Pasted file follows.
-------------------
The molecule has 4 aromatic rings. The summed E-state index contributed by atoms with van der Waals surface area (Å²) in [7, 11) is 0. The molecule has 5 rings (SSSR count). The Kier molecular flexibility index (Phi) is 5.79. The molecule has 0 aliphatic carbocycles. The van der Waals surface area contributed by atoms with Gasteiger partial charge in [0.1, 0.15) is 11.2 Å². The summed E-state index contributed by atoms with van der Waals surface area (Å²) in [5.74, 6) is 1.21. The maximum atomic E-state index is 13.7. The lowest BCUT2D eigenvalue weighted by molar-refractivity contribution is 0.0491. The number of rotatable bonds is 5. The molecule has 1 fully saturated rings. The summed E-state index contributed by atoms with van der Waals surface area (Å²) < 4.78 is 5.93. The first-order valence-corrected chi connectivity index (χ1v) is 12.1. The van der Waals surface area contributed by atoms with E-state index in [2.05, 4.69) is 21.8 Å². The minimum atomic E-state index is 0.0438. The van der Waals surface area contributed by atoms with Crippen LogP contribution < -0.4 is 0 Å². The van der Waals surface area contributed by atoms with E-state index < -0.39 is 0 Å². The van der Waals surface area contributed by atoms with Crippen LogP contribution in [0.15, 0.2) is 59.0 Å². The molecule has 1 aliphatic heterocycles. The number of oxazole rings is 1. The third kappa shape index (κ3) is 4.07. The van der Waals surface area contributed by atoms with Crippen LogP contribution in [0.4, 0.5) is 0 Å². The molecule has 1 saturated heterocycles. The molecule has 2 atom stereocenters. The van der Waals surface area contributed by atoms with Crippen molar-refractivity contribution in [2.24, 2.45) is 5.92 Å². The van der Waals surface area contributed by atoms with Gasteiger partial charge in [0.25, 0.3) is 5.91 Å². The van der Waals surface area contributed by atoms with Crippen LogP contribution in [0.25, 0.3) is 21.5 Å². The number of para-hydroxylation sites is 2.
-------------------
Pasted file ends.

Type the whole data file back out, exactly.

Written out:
The molecule has 4 aromatic rings. The summed E-state index contributed by atoms with van der Waals surface area (Å²) in [7, 11) is 0. The molecule has 5 rings (SSSR count). The Kier molecular flexibility index (Phi) is 5.79. The molecule has 0 aliphatic carbocycles. The van der Waals surface area contributed by atoms with Gasteiger partial charge in [0.1, 0.15) is 11.2 Å². The summed E-state index contributed by atoms with van der Waals surface area (Å²) in [5.74, 6) is 1.21. The maximum atomic E-state index is 13.7. The lowest BCUT2D eigenvalue weighted by molar-refractivity contribution is 0.0491. The number of rotatable bonds is 5. The molecule has 1 fully saturated rings. The summed E-state index contributed by atoms with van der Waals surface area (Å²) < 4.78 is 5.93. The first-order valence-corrected chi connectivity index (χ1v) is 12.1. The van der Waals surface area contributed by atoms with E-state index in [2.05, 4.69) is 21.8 Å². The minimum atomic E-state index is 0.0438. The van der Waals surface area contributed by atoms with Crippen LogP contribution < -0.4 is 0 Å². The van der Waals surface area contributed by atoms with E-state index < -0.39 is 0 Å². The van der Waals surface area contributed by atoms with Crippen LogP contribution in [0.15, 0.2) is 59.0 Å². The molecule has 1 aliphatic heterocycles. The number of oxazole rings is 1. The third kappa shape index (κ3) is 4.07. The van der Waals surface area contributed by atoms with Crippen LogP contribution in [0.4, 0.5) is 0 Å². The molecule has 1 saturated heterocycles. The molecule has 2 atom stereocenters. The van der Waals surface area contributed by atoms with Crippen molar-refractivity contribution in [2.24, 2.45) is 5.92 Å². The van der Waals surface area contributed by atoms with Gasteiger partial charge in [0.25, 0.3) is 5.91 Å². The van der Waals surface area contributed by atoms with Crippen LogP contribution in [0.25, 0.3) is 21.5 Å². The number of para-hydroxylation sites is 2.